Language enabled Soldiers
Command Sgt. Maj. Robert A. Prosser speaks to 5th Bde, 2nd Inf. Div. graduates of the Language Enabled Soldier program, May 29, during a ceremony at Fort Lewis' Stone Education Center.

FORT LEWIS, Wash. (Army News Service, June 9, 2009) Aca,!" The Department of the Army changed the mission of the 5th Brigade, 2nd Infantry Division from Iraq to Afghanistan as it deployed in February for its mission-readiness exercise at the National Training Center at Fort Irwin, Calif.

If most of the brigade was surprised, its language-enabled Soldiers were stunned. Whether they had completed Arabic language training or were still enrolled in the 10-month course, the first impression of many was that they had wasted their time learning a language they wouldn't use.

The brigade, however, had already adjusted for the contingency. Brigade Commander Colonel Harry D. Tunnell IV called Yvonne Pawelek, the director of the Fort Lewis Language Training Center and asked her to quickly develop a program of instruction for Pashtu, the primary dialect in southern Afghanistan. He told her he could spare his Soldiers for only two months away from final preparations for deployment.

"To me that's pretty dramatic," Pawelek said. "First, they change their mission and right after NTC, they were going crazy trying to get all their training in and trying to learn their new area of operation. Even so, he was willing to carve out two months."

After the initial shock sank in, most linguists realized their time wasnAca,!a,,ct wasted.

"The Army threw you a change-up and brigade threw you a curve ball," said Command Sgt. Maj. Robert A. Prosser, 5th Bde., 2nd Inf. Div. command sergeant major, at the graduation ceremony, May 29. "You choked up on the bat, you swung at it and you got at it."

The brigade selected the 50 top Arabic linguists to begin Pashtu. Pawelek and her lead curriculum developer Nazim Balawi, quickly tripled their staff of Pashtu instructors, produced a program of instruction and on March 25, opened their doors to the brigade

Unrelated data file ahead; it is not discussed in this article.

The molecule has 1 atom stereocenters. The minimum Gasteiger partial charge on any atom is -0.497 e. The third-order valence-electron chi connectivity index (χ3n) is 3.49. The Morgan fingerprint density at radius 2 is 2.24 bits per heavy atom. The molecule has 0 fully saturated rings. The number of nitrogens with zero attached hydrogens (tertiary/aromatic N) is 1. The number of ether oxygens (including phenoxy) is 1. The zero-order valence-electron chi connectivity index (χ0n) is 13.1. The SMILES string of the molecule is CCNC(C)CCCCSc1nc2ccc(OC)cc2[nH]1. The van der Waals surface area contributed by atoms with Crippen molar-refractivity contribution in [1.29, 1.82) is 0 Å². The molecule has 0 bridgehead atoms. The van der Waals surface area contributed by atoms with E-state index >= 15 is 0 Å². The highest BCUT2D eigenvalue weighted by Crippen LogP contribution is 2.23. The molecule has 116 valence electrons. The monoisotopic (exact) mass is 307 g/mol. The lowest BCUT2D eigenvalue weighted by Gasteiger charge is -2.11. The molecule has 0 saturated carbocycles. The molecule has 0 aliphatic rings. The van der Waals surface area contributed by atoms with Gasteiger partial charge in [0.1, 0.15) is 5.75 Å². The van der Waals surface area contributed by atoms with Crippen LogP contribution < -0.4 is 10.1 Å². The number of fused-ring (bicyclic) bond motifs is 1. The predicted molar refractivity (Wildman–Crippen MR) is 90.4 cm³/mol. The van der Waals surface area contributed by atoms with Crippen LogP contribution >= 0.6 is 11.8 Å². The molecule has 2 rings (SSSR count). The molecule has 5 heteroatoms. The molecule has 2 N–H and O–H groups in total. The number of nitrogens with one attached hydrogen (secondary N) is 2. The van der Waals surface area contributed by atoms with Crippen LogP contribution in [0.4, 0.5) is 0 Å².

Tunnell and Pawelek agreed that the Soldiers already had solid grounding in many areas.

"They already knew a lot of stuff," Pawelek said, including a cultural component the brigade called Complete Warrior. "We had a big pep talk at the beginning. So many of the things are transferable: the customs, the cultural issues like the role of the family, the place of honor and women, the hospitality rules, tribalism. They weren't starting from scratch."

Another huge help was that Pashtu and Arabic share mostly the same script. The class was spared weeks of deciphering right-to-left script. Further, the languages share many root constructions.

The faculty and chain of command, however, remained realistic. No one could expect the same level of proficiency from Soldiers after nine weeks of training that they demonstrated in Arabic after 10 months.

"They've really been kind-of exposed to Pashtu," Pawelek said. "We did a lot of formulaic things, utterances, useful phrases they could use. Obviously, their ability to converse is not as it is in Arabic. But I think they have a solid foundationAca,!A|We focused on questioning things, focused on what they would need the language for. Signs. A lot of group work. A lot of interaction."

Given the time constraints, their instructors said the 5th Bde. students responded well.

"They exceeded our expectations on certain accounts," Nazim said. "Since they had Arabic and shifted into Pashtu they faced other challenges, but they are all smart guys and went over that bar. Overall, we met the intent of the commander. (How they do) on the ground remains to be seen. But we think they have good enough information to carry on with their mission."

The distinguished honor graduate of the class, Spc. Aaron Nightingale of C Company, 4th Battalion, 23rd Infantry Regiment, said he thought he benefited from shifting directly to Pashtu after seven months of Arabic training. Nightingale finished the course with a 98-percent grade-point average. The shift, he said, was difficult, but the class buckled down and made the most of the instruction.

"It was very tricky, but the Arabic definitely helped, especially in sounds," Nightingale said. "Sentence structure is different. The action word comes at the end (in Pashtu). With the sounds and reading, if you have materials you can study on your own. That's what really helped."

The linguists will go back to their units to be used at the discretion of their battalion- and company commanders.

"Some of you are going to conduct raids with your platoons and company commanders," Prosser said. "Some of you will be along on those negotiations with the imams and mukhtars. Some of you might have to do some condolence payments, and those are pretty tough. And some of you might have to do all of them. The day you go outside the wire, you're going to make a difference."

The brigade casing ceremony for its deployment to Afghanistan is scheduled for June 19.

(Don Kramer is a reporter with Fort Lewis' Aca,!A"Northwest Guardian.Aca,!A?)

Page last updated Fri July 22nd, 2011 at 12:16